Spearheaded by the Empire State Development Corporation, alongside private developer Bruce Ratner and his company Forest City Ratner, the project has met vocal opposition from local groups such as Develop Don’t Destroy Brooklyn since Ratner bought the New Jersey Nets and announced a plan to move them to a new home in Brooklyn. The new arena, Barclays Center is set to open in the fall and will operate on land sold to Ratner by the Metropolitan Transit Authority for below-market value. Its adjacent parking lots will occupy land condemned as blight by the state and seized for the development through eminent domain proceedings.
Community group Develop Don't Destroy Brooklyn has denounced Ratner's redevelopment plans. Credit: horseycraze on Flickr
Initially, the sprawling project was expected to include the arena as well as 16 mixed-use buildings designed by celebrity architect Frank Gehry. In exchange for millions of dollars in tax breaks and other subsidies, Ratner pledged that the buildings would contain tax-generating retail and office space as well as 6,400 apartments, at least 30 percent of which would be reserved for low- to middle-income families. Development was to take 10 years. But by 2008, the one-two punch of the recession and never-ending litigation against the project crushed those expectations.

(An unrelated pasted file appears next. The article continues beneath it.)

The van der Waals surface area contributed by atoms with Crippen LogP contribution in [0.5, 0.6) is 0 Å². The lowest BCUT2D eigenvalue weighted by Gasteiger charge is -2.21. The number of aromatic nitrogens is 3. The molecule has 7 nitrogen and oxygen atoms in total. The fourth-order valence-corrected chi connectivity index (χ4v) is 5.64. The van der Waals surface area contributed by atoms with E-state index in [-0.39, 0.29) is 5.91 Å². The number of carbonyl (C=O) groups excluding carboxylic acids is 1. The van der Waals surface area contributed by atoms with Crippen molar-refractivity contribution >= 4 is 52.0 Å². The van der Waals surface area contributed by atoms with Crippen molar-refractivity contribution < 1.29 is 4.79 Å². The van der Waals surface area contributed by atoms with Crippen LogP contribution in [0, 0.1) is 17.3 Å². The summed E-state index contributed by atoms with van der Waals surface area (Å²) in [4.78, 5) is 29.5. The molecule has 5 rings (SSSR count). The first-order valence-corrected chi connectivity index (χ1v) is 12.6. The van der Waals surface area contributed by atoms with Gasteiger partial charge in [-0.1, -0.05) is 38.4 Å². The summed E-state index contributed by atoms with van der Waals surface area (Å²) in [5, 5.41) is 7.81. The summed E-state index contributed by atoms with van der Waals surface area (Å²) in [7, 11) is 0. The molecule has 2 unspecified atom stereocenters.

In 2009, a new agreement with the state gave Forest City Ratner a new 25-year window. For most construction projects, environmental and neighborhood impact studies are conducted to give the community an overview of a project’s ramifications, not only after the project is completed but during the construction process. While such studies were filed under the original 10-year plan, no new studies were conducted to see what an extension of 15 years would do to the local area.
The new court ruling is being hailed as a victory by community activists Credit: Adrian Kinloch on Flickr
Recognizing this incongruity, Develop Don’t Destroy Brooklyn filed a court case against Empire State Development Corporation — New York state’s public redevelopment authority, commonly referred to as ESDC — arguing that the authority had failed to take into consideration the impact of additional of construction. A lower court originally had ruled with the community, stating that the developers would have to file a new Supplemental Environmental Impact Statement (SEIS), a study that would detail how an extra 15 years would play out in the area.
Besides being a victory for the community, what does this ruling mean? Writing in his watchdog blog Atlantic Yards Report, Norman Oder writes:
At issue is whether a change in timing of a project whose fundamental elements seem unchanged is a fundamental change. And, depending on which side you consult, it’s either a dangerous intervention by the judiciary into agency discretion or the last check on an out-of-control agency that failed to tell the public that it faced 25 years of construction, extended surface parking lots, and lingering vacant lots.
Oder makes it clear that a project’s construction can drastically affect a community. One only has to look across the East River to Manhattan for evidence of this. There, the Second Avenue Subway is likely to greatly help the East Side when it is completed, but in the meantime, local businesses suffer through inaccessible entrances, constant noise and omnipresent construction dust.